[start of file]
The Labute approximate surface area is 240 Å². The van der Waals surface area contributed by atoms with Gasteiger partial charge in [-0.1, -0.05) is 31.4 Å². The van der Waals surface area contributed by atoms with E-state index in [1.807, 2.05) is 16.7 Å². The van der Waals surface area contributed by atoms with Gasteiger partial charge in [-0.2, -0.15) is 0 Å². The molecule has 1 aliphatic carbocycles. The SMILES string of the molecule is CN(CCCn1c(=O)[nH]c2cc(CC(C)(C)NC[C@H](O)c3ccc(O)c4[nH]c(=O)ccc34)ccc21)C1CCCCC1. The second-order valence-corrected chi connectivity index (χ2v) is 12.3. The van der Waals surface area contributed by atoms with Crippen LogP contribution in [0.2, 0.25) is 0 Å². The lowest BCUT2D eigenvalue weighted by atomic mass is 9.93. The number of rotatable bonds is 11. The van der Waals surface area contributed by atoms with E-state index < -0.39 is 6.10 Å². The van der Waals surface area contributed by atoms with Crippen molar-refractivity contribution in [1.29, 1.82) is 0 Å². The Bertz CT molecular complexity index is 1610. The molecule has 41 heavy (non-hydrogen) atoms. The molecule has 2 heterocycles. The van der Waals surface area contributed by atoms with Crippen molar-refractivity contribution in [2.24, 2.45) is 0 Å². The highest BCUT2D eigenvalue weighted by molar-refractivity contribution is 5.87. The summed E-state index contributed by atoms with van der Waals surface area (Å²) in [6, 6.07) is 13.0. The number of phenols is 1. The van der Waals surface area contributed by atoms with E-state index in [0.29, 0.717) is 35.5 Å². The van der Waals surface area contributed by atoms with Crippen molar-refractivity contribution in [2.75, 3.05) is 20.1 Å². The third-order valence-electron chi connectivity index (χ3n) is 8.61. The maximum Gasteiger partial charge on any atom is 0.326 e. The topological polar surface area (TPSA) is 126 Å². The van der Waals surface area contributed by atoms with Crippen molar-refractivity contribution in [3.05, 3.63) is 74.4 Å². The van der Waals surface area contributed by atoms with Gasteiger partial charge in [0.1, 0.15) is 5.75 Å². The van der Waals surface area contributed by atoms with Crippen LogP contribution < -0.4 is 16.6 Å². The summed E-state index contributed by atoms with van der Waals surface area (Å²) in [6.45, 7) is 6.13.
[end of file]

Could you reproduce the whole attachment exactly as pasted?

The Labute approximate surface area is 240 Å². The van der Waals surface area contributed by atoms with Gasteiger partial charge in [-0.1, -0.05) is 31.4 Å². The van der Waals surface area contributed by atoms with E-state index in [1.807, 2.05) is 16.7 Å². The van der Waals surface area contributed by atoms with Gasteiger partial charge in [-0.2, -0.15) is 0 Å². The molecule has 1 aliphatic carbocycles. The SMILES string of the molecule is CN(CCCn1c(=O)[nH]c2cc(CC(C)(C)NC[C@H](O)c3ccc(O)c4[nH]c(=O)ccc34)ccc21)C1CCCCC1. The second-order valence-corrected chi connectivity index (χ2v) is 12.3. The van der Waals surface area contributed by atoms with Crippen LogP contribution in [0.2, 0.25) is 0 Å². The lowest BCUT2D eigenvalue weighted by atomic mass is 9.93. The number of rotatable bonds is 11. The van der Waals surface area contributed by atoms with E-state index < -0.39 is 6.10 Å². The van der Waals surface area contributed by atoms with Crippen molar-refractivity contribution in [1.29, 1.82) is 0 Å². The Bertz CT molecular complexity index is 1610. The molecule has 41 heavy (non-hydrogen) atoms. The molecule has 2 heterocycles. The van der Waals surface area contributed by atoms with Crippen molar-refractivity contribution in [2.24, 2.45) is 0 Å². The highest BCUT2D eigenvalue weighted by molar-refractivity contribution is 5.87. The summed E-state index contributed by atoms with van der Waals surface area (Å²) in [6, 6.07) is 13.0. The number of phenols is 1. The van der Waals surface area contributed by atoms with E-state index in [0.29, 0.717) is 35.5 Å². The van der Waals surface area contributed by atoms with Crippen molar-refractivity contribution in [2.75, 3.05) is 20.1 Å². The third-order valence-electron chi connectivity index (χ3n) is 8.61. The maximum Gasteiger partial charge on any atom is 0.326 e. The topological polar surface area (TPSA) is 126 Å². The van der Waals surface area contributed by atoms with Crippen molar-refractivity contribution in [3.05, 3.63) is 74.4 Å². The van der Waals surface area contributed by atoms with Gasteiger partial charge in [0.1, 0.15) is 5.75 Å². The van der Waals surface area contributed by atoms with Crippen LogP contribution < -0.4 is 16.6 Å². The summed E-state index contributed by atoms with van der Waals surface area (Å²) in [6.45, 7) is 6.13.